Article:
General Purpose Graphics Processor Unit (GPGPU)
NVIDIA has made the computing engine of their graphics processing units (GPU‘s) accessible to programmers. This engine is technically called the Compute Unified Device Architecture, CUDA for short, is a parallel computing architecture developed by NVIDIA used to render images that are to be displayed on a computer screen. These devices can be programmed using a variant of C or C++ and the NVIDIA compiler. While the CUDA engine is programmer accessible in virtually all of NVIDIA’s newer graphics cards, GPU‘s, they also make specially purposed devices that are used exclusively for computation called GPGPU or, more commonly, just GPU.
Minerva has a total of 20 nodes configured with 4 NVIDIA GPU cards each:
- 12 Intel nodes each with 32 cores, 384GiB RAM, and 4 NVIDIA V100 GPU cards with 16GB memory on each card (see more)
- 8 Intel nodes each with 48 cores, 384GiB RAM, and 4 NVIDIA A100 GPU cards with 40GB memory on each card (see more)
Accessing the GPU Nodes
The GPU nodes must be accessed by way of a queued job. There are nodes on the interactive and gpu queues. Therefore, your job must specify either:
To specify which type of GPU you want:
If the job is submitted to the interactive queue, make sure you specify the model GPU that is in that queue. Otherwise, your job will stall in the queue.
In addition, the number of GPU cards on each node to be allocated to your job must be specified using the LSF rusage specification, e.g.:
-R rusage[ngpus_excl_p=1] # For 1 GPU card
-R rusage[ngpus_excl_p=3] # For 3 GPU cards
If your program needs to know which GPU cards have been allocated to your job (not common), LSF sets the CUDA_VISIBLE_DEVICES environment variable to specify which cards have been assigned to your job.
One almost certainly will need auxiliary software to utilize the GPUs. Most likely the CUDA libraries from NVIDA and perhaps the CUDNN libraries. There are several versions of each on Minerva. Use:
ml avail cuda
ml avail cudnn
to determine which versions are available for loading.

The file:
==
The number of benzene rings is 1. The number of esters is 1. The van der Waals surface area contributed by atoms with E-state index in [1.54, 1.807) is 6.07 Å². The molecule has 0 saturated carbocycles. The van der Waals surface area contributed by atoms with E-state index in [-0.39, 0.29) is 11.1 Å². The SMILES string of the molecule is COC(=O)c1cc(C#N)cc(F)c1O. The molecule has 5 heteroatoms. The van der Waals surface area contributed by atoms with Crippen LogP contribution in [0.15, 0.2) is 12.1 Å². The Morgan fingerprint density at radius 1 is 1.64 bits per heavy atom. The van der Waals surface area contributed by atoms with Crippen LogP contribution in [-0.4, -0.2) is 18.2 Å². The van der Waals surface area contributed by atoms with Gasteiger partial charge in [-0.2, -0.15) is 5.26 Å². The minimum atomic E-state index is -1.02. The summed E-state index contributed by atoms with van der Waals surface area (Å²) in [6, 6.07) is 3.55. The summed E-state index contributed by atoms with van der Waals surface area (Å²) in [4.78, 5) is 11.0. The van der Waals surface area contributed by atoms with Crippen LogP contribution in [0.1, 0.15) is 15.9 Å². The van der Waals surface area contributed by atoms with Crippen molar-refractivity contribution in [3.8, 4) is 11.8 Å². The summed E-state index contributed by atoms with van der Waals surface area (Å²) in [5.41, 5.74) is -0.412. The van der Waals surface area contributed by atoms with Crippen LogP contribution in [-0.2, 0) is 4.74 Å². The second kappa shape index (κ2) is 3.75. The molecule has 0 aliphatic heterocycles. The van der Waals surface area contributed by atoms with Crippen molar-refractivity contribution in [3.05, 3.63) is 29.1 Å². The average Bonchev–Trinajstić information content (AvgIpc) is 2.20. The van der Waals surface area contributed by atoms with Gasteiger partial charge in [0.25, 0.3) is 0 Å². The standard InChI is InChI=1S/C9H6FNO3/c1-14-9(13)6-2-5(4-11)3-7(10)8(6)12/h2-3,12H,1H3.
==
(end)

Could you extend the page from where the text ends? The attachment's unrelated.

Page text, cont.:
For developers, there are a number of CUDA accelerated libraries available for download from NVIDIA.
Minerva sets aside a number of GPU enabled nodes to be accessed via the interactive queue. This number is changed periodically based on demand but is always a small number, e.g, 1 or 2. The number and type of GPU will be posted in the announcement section of the home page.
To open an interactive session on one of these nodes:
bsub -P acc_xxx -q interactive -n 1 -R v100 -R rusage[ngpus_excl_p=1] -W 01:00 -Is /bin/bash
Alternatively, one can open an interactive session on one of the batch GPU nodes. This is particularly useful if the interactive nodes do not have the model GPU you would like to use:
bsub -P acc_xxx -q gpu -n 1 -R a100 -R rusage[ngpus_excl_p=1] -W 01:00 -Is /bin/bash
Batch submission is a straightforward specification of the GPU related bsub options in your LSF script.
bsub < test.lsf
Where test.lsf is something like:
#BSUB -q gpu
#BSUB -R a100
#BSUB -R rusage[ngpus_excl_p=1]
#BSUB -n 1
#BSUB -W 4
#BSUB -P acc_xxx
#BSUB -oo test.out
echo “salve mundi”
Accessing the Local SSD on the a100 GPU Nodes
To take advantage of the local 1.8 TB SSD, request the resource using the rusage specification, for example:
This example will allocate 1000GB of dedicated SSD space to your job.
We would advise you to make your ssd_rg request to be <= 1,500 (1.5T).
The slink /ssd points to the ssd storage. You can specify /ssd in your job script and direct your temporary files there. At the end of your job script, please remember to clean up your temporary files.
CUDA programming http://www.nvidia.com/object/What-is-GPU-Computing.html
Available applications http://www.nvidia.com/docs/IO/123576/nv-applications-catalog-lowres.pdf